Haiti has a history of being unstable and is currently in economic decline. It has been ranked by the United Nations as the poorest country in the Western Hemisphere and the only country in the Latin America and Caribbean region on the UN’s list of Least Developed Countries. The United Nations Development Program estimates that nearly 80 percent of Haitians live on less than $2 per day and 55% of the total population lives under $1.25 per day.
Based on the most recent available data, Haiti has an infant mortality rate of 70 per 1000 live births, and an under-5 child mortality of 165/1000. According to 2010 WHO data (post-earthquake), common causes of death for children under age 5 include: injury (56%), pneumonia (10%), and diarrhea (7%). The maternal mortality rate is 630/100,000. Almost half of the population is food insecure with an under 5 underweight rate of 18%, and a stunting rate of 29%. The average Haitian will live until 62, compared to 78.6 in the US.
Additional concerns related to disease burden, access to care, and cost of care also exist. HIV prevalence is the highest in the Americas, with 5.6% of the 15-49 year old population and approximately 19,000 children living with HIV. Tuberculosis prevalence is 314/100,000. Haiti experienced the onset of a cholera epidemic in 2010 shortly after the earthquake. It was initially detected in the Central and Artibonite Departments but has since rapidly spread to other parts of the country. As of 15 January 2013, more than 640,000 cases have been reported, with more than 8,000 deaths. The underlying factors contributing to the cholera disaster include 74.3% of the population without adequate sanitation, 35% without potable water and 46% without access to health care. Human resources for health services are very limited, with 1 doctor and 5.5 nurses or nurse auxiliaries for every 12,000 people. Only seventy-four percent of all births are unattended by a skilled birth attendant. Government expenditures on health care account for only 4.5% of the government’s overall budget, and 79% of health expenditures are out-of-pocket.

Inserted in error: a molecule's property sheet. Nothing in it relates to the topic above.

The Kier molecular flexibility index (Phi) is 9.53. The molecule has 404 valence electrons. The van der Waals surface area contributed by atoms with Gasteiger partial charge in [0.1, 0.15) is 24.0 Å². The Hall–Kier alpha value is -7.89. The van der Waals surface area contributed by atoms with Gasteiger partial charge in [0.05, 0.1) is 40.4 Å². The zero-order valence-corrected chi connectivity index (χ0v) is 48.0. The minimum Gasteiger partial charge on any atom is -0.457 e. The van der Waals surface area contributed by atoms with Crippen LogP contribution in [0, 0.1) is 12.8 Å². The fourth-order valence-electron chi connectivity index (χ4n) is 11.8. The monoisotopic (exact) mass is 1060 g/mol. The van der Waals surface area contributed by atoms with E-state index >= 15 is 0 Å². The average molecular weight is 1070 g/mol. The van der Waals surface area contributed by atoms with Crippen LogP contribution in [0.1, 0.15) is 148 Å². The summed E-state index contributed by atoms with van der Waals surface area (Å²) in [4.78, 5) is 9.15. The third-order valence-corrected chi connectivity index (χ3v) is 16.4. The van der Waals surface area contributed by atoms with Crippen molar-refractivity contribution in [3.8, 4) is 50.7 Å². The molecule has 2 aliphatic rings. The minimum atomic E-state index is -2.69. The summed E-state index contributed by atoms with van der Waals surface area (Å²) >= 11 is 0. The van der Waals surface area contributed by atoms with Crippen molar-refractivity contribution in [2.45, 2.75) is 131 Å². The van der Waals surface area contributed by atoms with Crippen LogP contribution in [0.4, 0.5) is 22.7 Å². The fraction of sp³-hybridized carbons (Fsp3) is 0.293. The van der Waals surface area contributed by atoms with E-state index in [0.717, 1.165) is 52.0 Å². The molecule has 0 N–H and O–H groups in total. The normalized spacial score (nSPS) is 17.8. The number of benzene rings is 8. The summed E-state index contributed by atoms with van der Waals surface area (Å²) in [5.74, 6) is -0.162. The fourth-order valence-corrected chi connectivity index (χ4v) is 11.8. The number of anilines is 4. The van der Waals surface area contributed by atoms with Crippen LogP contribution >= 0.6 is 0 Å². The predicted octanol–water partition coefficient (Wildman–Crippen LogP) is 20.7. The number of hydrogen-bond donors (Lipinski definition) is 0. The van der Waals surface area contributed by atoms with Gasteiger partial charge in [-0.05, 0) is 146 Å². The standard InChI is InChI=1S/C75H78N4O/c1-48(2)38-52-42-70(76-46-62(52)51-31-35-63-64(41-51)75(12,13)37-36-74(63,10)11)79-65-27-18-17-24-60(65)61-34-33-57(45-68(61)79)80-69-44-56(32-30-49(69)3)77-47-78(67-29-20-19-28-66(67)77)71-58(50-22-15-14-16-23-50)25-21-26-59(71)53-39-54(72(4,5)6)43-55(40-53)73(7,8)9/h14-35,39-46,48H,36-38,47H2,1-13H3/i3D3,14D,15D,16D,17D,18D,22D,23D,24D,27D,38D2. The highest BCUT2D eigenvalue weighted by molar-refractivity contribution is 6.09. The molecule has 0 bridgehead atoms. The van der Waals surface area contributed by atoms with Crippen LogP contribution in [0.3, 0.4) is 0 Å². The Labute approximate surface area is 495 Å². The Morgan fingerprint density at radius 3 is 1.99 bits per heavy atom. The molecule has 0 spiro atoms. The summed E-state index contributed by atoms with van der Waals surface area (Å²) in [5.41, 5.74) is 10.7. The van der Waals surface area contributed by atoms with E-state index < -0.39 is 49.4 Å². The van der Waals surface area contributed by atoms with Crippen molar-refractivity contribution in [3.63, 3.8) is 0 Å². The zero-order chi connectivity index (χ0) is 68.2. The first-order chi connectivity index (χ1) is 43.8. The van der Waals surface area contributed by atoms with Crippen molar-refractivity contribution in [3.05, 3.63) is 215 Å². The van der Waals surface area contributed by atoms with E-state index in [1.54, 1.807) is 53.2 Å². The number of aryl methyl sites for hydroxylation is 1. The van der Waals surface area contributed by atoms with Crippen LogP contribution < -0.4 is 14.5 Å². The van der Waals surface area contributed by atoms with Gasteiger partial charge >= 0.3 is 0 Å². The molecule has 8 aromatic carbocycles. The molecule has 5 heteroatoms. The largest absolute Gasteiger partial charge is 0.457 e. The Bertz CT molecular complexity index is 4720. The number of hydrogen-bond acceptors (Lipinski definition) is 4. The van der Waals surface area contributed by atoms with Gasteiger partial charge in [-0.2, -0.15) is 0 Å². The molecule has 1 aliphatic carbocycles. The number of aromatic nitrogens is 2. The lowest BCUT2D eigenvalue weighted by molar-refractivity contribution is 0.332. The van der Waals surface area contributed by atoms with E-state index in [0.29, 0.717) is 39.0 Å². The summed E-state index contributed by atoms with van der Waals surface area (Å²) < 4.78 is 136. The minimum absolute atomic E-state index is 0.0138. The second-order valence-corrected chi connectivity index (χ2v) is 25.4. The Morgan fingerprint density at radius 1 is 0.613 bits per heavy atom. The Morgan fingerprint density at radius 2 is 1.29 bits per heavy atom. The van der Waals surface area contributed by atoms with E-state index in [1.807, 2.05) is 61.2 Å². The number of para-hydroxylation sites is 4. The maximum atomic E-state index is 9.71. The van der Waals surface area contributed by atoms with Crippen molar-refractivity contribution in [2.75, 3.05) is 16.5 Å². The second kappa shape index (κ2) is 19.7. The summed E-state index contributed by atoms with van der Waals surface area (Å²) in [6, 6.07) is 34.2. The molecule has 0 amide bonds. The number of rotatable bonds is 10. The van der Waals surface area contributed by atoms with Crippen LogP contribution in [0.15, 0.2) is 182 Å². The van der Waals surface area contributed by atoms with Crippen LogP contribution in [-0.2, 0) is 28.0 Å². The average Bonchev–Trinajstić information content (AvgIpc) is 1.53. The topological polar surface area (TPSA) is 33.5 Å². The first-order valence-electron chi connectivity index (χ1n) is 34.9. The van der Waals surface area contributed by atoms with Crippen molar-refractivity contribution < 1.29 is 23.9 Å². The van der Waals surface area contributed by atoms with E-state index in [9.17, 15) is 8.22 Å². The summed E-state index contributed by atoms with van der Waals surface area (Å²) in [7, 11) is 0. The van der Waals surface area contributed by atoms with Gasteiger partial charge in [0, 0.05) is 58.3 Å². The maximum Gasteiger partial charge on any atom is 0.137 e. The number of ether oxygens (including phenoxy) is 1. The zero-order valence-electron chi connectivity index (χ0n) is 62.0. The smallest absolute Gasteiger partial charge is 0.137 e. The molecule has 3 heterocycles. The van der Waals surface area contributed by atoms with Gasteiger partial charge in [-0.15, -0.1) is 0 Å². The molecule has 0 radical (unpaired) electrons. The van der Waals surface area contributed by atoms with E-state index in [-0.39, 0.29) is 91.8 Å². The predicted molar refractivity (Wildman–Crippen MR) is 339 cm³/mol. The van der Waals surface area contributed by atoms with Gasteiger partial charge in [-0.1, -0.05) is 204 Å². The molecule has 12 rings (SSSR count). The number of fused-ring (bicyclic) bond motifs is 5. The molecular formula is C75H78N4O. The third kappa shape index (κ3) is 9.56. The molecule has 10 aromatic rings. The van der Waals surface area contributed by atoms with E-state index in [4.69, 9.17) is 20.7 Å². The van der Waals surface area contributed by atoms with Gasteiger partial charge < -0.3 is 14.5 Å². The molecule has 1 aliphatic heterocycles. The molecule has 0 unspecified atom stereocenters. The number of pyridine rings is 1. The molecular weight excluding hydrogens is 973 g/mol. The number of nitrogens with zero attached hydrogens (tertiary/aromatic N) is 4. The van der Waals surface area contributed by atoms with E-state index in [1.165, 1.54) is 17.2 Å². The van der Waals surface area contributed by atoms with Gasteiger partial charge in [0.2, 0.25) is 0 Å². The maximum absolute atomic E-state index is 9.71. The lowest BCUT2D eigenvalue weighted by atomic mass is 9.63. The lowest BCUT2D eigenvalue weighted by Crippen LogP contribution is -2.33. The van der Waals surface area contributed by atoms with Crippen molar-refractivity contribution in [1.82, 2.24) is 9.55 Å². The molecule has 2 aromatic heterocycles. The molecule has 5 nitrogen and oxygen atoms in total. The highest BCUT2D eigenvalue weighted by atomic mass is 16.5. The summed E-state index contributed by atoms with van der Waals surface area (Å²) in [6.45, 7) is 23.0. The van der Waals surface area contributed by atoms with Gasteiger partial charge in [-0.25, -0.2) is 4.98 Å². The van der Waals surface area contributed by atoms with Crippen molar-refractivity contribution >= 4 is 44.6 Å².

The most familiar natural disaster is the 7.0-magnitude earthquake that rocked southern Haiti on January 12, 2010. One of the hardest hit areas was Port-au-Prince, the nation’s capital. With a death toll in the thousands and millions of Haitians left homeless, injured and struggling to survive. The earthquake was the worst disaster to hit the country in 200 years. Since then Haiti has continued to experience a series of lesser known disasters: Hurricanes Thomas, Emily, Irene, Isaac, and Sandy; flooding in June 2011, October 2011, March 2012, November 2012 and June 2013; and droughts and food shortages in portions of the country. Man-made disasters have been linked to the political and economic instability that has marked much of Haiti’s history, as well as environmental degradation.
MTI has responded to the following disasters:
- 1994 to assist the victims of a civil conflict
- 2004 to provide health care services for those affected by Hurricane Jeanne
- 2010 to respond to the earthquake
- 2010 to provide relief to the cholera outbreak